11 March, 2019
the irish flag
Before the tricolour, Irish nationalists flew a green flag with a harp on it. This older flag was first flown by Irish rebel leader Owen Roe O'Neill in 1642.
The flag was inspired by both the tricolours of France, with blue, white and red, and Newfoundland in Canada, with green, white and pink.
The tricolour was first flown publicly by Thomas Francis Meagher, leader of the Young Irelanders, in Waterford city on March 7, 1848.
With green representing republican Catholicism, and orange representing loyalist Anglicanism, the goal of the flag was to make peace and promote unity between the two traditions.
On April 15, 1848, Meagher presented the flag to the citizens of Dublin, and said: “The white in the centre signifies a lasting truce between the orange and the green.”
Sometimes, the orange third of the banner is identified as being gold or a shade of yellow. However, the Department of the Taoiseach state that this is a misrepresentation of its meaning which "should be actively discouraged", and that worn-out flags should be replaced.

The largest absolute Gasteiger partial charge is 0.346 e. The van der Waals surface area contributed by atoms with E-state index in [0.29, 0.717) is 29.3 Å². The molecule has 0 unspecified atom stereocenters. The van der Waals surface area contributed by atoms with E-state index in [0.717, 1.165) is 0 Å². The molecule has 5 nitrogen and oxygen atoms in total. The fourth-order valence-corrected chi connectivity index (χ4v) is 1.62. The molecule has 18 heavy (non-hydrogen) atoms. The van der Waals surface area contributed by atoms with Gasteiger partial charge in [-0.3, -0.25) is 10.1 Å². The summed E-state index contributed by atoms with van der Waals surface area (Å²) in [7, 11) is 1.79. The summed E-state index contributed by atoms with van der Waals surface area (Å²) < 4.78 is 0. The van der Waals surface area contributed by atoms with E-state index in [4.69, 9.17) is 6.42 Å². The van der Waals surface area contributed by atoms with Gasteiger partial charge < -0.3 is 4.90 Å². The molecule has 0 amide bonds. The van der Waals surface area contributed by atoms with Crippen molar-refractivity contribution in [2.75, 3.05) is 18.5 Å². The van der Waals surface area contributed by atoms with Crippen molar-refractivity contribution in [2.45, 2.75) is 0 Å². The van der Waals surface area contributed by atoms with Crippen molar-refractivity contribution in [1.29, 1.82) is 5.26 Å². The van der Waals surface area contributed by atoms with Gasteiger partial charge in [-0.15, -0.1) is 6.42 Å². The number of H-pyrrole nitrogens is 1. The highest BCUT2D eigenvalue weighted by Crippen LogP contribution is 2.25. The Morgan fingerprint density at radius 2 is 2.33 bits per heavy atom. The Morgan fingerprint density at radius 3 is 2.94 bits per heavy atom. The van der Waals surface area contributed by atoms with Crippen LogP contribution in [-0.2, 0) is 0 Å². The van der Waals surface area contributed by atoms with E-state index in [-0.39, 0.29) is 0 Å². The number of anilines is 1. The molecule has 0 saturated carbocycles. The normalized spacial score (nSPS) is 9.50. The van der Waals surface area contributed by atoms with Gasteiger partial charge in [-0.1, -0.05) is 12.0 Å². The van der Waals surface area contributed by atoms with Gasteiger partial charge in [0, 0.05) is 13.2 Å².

Meagher was convicted by the British after leading a failed rebellion in July 1848. Before his trial, he told a huge crowd at Slievenamon in Co. Tipperary that future generations would one day see the tricolour flown proudly across Ireland.
There are a number of official rules regarding the flag, the main one being that no other flag should be flown above it. Another is that the green side of the flag must always be closest to the mast/hoist.
The tricolour became synonymous with Irish national identity after the Easter Rising in Dublin, when the the Irish Republican Brotherhood, Irish Volunteers and Irish Citizen Army flew the banner above the GPO building in Dublin on Easter Monday, April 21, 1916.
The flag has achieved iconic status around the world in the last century thanks to its use at St Patrick’s Day parades from London to Chicago.
With its colours representing peace and unity between Catholics and Protestants, Bratach na hÉireann is as poignant and relevant a symbol today as it's ever been.
Info courtesy of the Irish Post